At last, two articles in The Times Higher that start to critique the sector's misguided and wasteful infatuation with excellence ("Centres of excellence fail to transform teaching" and Alan Skelton's "Mr Brown, please balance our cultural capital", Opinion, July 13).
Skelton's article underlines the contested and essentially meaningless use of the term itself, but offers a useful way forward in proposing "different forms of excellence to emerge within different types of institution". This would require a funding mechanism radically different from the present model, and challenges the paradigm exposed in your report on Centres of Excellence in Teaching and Learning (CETLs).
For higher education teaching to be valued as much as research, CETLs need to address their negligible impact and chronic lack of dissemination across the sector. Where are the theoretical insights into excellent teaching?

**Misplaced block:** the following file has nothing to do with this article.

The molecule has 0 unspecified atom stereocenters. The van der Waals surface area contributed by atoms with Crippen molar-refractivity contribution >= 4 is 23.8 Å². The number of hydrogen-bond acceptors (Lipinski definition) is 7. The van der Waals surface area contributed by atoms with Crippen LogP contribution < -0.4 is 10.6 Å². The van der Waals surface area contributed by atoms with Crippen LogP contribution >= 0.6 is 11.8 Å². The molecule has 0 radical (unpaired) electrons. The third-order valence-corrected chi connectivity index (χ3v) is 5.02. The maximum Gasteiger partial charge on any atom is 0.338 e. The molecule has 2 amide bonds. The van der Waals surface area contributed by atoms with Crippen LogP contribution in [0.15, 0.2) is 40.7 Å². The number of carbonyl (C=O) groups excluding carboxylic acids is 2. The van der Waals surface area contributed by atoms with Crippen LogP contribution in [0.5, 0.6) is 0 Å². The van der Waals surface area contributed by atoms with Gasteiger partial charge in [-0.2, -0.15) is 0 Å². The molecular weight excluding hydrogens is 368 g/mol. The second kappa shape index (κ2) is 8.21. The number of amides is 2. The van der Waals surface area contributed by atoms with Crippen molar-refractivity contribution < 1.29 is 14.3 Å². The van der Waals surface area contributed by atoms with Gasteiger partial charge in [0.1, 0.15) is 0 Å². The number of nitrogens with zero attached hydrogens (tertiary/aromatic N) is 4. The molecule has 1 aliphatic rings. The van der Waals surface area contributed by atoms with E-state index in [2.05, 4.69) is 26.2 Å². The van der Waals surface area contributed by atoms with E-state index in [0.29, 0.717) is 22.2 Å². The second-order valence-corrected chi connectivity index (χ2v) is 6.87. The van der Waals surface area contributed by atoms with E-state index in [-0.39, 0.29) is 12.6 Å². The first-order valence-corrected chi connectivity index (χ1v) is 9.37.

As usual, higher education fails to learn from the school sector. Since 1998, advanced skills teachers have been appointed for their excellence in results, specialist knowledge, planning, teaching, assessing, and advising and supporting other teachers. It is from the last point that higher education could learn.
Twenty per cent of such teachers' time is spent in outreach work, and the latest standards talk about excellence in transferring and adapting methods from one situation to another and working with a range of colleagues in different settings. Perhaps CETLs funded for their excellence could use 20 per cent of their resources in outreach and really transform teaching.
Director of learning and teaching
University College Falmouth